Budget Cuts

Official U.S. Air Force

Furloughs have begun at Mountain Home Air Force base. Friday is the first day many civilian workers had to stay home after across-the-board budget cuts – known as the sequester – take effect.

Chief Master Sergeant Alex del Valle says the furloughs are already changing base operations. He says the civilian airmen work alongside the military airmen, and their support is essential.

Robin Wagner / Flickr Creative Commons

Idaho’s regional airport towers have been given a short reprieve from federal budget cuts known as the sequester. That includes Idaho Falls, Pocatello, Lewiston and Hailey. The towers are now set to close on June 15th.

Closing the towers means planes could still fly, but pilots would take on the responsibilities the towers now hold.

Courtesy of the Idaho Statesman

It’s been more than a month since the federal budget cuts took effect. The across-the-board spending cuts impact federal agencies including the Pentagon and the FAA. American Indian tribes in Idaho are now beginning to see the impact of those cuts.

Amber Ebarb is a policy analyst at the National Congress of American Indians. She says for many tribes, the sequester could not have come at a worse time. She says there are nearly 18,000 American Indians eligible for services in Idaho.

Andrew W. Sieber / Flickr Creative Commons

Airports in Hailey and Pocatello will close their air traffic control towers on May 5. The Lewiston-Nez Perce County and Idaho Falls Regional Airports are also set to close sometime after April 7.

Tom Banse / Northwest News Network

The control towers at 14 small to medium sized airports around the Northwest will close on April first in response to automatic federal budget cuts. That will mean four airports in Idaho.  That's according to an airport industry association. But regional airlines intend to keep flying to those cities they now serve.

Robin Wagner / Flickr Creative Commons

Friday's looming sequestration deadline has left federal agencies struggling to come up with contingency plans.  According to the White House, the Federal Aviation Administration's [FAA] budget would be cut by $600 million.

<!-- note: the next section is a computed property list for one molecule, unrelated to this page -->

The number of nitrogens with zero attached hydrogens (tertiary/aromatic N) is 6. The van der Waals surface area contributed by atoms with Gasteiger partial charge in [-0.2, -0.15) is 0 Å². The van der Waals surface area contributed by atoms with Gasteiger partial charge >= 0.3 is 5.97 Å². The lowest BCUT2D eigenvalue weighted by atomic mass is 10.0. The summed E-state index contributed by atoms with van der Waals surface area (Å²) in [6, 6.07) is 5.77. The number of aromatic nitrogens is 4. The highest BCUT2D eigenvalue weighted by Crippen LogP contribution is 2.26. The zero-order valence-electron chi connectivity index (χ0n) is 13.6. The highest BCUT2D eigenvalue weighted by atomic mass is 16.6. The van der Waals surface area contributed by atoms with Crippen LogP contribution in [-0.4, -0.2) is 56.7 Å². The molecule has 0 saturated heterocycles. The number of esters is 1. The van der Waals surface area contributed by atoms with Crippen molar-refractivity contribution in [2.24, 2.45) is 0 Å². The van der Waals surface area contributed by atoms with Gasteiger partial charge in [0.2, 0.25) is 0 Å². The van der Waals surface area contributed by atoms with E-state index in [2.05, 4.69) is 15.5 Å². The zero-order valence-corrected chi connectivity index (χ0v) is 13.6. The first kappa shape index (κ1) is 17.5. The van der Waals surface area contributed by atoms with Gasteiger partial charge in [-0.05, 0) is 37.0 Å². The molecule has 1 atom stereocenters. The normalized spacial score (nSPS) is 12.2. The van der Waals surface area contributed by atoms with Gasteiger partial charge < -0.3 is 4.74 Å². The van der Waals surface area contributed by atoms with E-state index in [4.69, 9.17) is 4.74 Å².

At the air traffic control tower at Boise’s airport, manager Gordon Stewart stays away from the political debate. He’s faced potential cuts before, but Stewart says two days away from the deadline -- these cuts seem very possible.

Kids In School
Kyle Stokes / StateImpact Indiana

The White House says Idaho schools will lose about $6.6 million this school year if the sequester happens. These automatic spending cuts are set to take  effect this Friday unless Congress reaches an agreement.  

Courtesy of I Corps, U.S. Army

Northwest military bases, universities, national labs and parks await guidance for how to implement automatic federal budget cuts. The so-called "sequester" is scheduled to take effect Friday.  The White House Sunday released a state by state report detailing the impacts of  automatic spending cuts. You can read the report on how these cuts could affect Idaho here.

The commander of U.S. military forces in the Pacific says every scenario he's contemplated for the automatic spending cuts hurts readiness. Admiral Samuel Locklear had just toured Joint Base Lewis-McChord near Tacoma on Friday. Locklear says one of the most visible impacts will be furloughs of civilian defense workers, which could start in April.

RICHLAND, Wash. – Major portions of the cleanup work at the Hanford Nuclear Reservation could stall if budget cuts known as the sequester start in March. The impasse comes just as two tanks at the southeast Washington site may be leaking.

A report by the Democrats on the House Appropriations Committee estimates that the budget cuts beginning in March would furlough more than 1,000 workers at Hanford for about six weeks. The document also says that pumping radioactive tank waste out of suspect underground tanks to newer vessels would be delayed.

Philip Taylor / Flickr Creative Commons

The Nampa School District is mired in a serious budget crisis. Accounting errors discovered last summer have put the state’s third largest district deep in the red. The deficit is now believed to be more than $4 million.

The Nampa School District passed its levy this week. That means $1.6 million will be used for things like curriculum and building maintenance.

But the state’s third largest district has cut more than $5 million in other areas just in the last few months. That’s a result of two shortfalls. One of the line items taking a big hit in Nampa is the substitute teaching budget.

Last year Nampa spent $771,600 for substitute teachers. This year the district plans to cut $600,000 by using subs only for long term assignments such as maternity leave.